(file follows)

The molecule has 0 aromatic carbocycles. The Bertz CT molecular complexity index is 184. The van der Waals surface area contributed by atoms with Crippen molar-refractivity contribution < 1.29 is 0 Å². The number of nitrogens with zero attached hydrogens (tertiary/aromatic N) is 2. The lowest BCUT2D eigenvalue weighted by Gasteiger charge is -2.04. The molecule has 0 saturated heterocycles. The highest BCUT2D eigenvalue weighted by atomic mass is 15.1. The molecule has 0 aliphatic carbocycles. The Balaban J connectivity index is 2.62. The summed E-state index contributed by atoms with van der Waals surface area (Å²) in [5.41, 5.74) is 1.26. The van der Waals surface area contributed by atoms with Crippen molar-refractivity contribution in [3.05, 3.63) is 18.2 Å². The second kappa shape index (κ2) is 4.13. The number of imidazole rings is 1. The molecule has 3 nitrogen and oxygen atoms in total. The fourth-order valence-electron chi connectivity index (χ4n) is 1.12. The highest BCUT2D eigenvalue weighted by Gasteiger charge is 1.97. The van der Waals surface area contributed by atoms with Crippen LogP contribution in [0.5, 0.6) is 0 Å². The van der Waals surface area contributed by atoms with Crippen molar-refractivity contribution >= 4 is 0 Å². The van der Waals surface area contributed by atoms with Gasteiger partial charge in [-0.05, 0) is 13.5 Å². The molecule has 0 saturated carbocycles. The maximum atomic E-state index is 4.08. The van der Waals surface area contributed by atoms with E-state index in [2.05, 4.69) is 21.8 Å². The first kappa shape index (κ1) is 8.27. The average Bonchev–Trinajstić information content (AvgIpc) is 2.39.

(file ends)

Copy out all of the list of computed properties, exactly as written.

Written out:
The molecule has 0 aromatic carbocycles. The Bertz CT molecular complexity index is 184. The van der Waals surface area contributed by atoms with Crippen molar-refractivity contribution < 1.29 is 0 Å². The number of nitrogens with zero attached hydrogens (tertiary/aromatic N) is 2. The lowest BCUT2D eigenvalue weighted by Gasteiger charge is -2.04. The molecule has 0 saturated heterocycles. The highest BCUT2D eigenvalue weighted by atomic mass is 15.1. The molecule has 0 aliphatic carbocycles. The Balaban J connectivity index is 2.62. The summed E-state index contributed by atoms with van der Waals surface area (Å²) in [5.41, 5.74) is 1.26. The van der Waals surface area contributed by atoms with Crippen molar-refractivity contribution in [3.05, 3.63) is 18.2 Å². The second kappa shape index (κ2) is 4.13. The number of imidazole rings is 1. The molecule has 3 nitrogen and oxygen atoms in total. The fourth-order valence-electron chi connectivity index (χ4n) is 1.12. The highest BCUT2D eigenvalue weighted by Gasteiger charge is 1.97. The van der Waals surface area contributed by atoms with Crippen LogP contribution in [0.5, 0.6) is 0 Å². The van der Waals surface area contributed by atoms with Crippen molar-refractivity contribution >= 4 is 0 Å². The van der Waals surface area contributed by atoms with Gasteiger partial charge in [-0.05, 0) is 13.5 Å². The molecule has 0 saturated carbocycles. The maximum atomic E-state index is 4.08. The van der Waals surface area contributed by atoms with E-state index in [2.05, 4.69) is 21.8 Å². The first kappa shape index (κ1) is 8.27. The average Bonchev–Trinajstić information content (AvgIpc) is 2.39.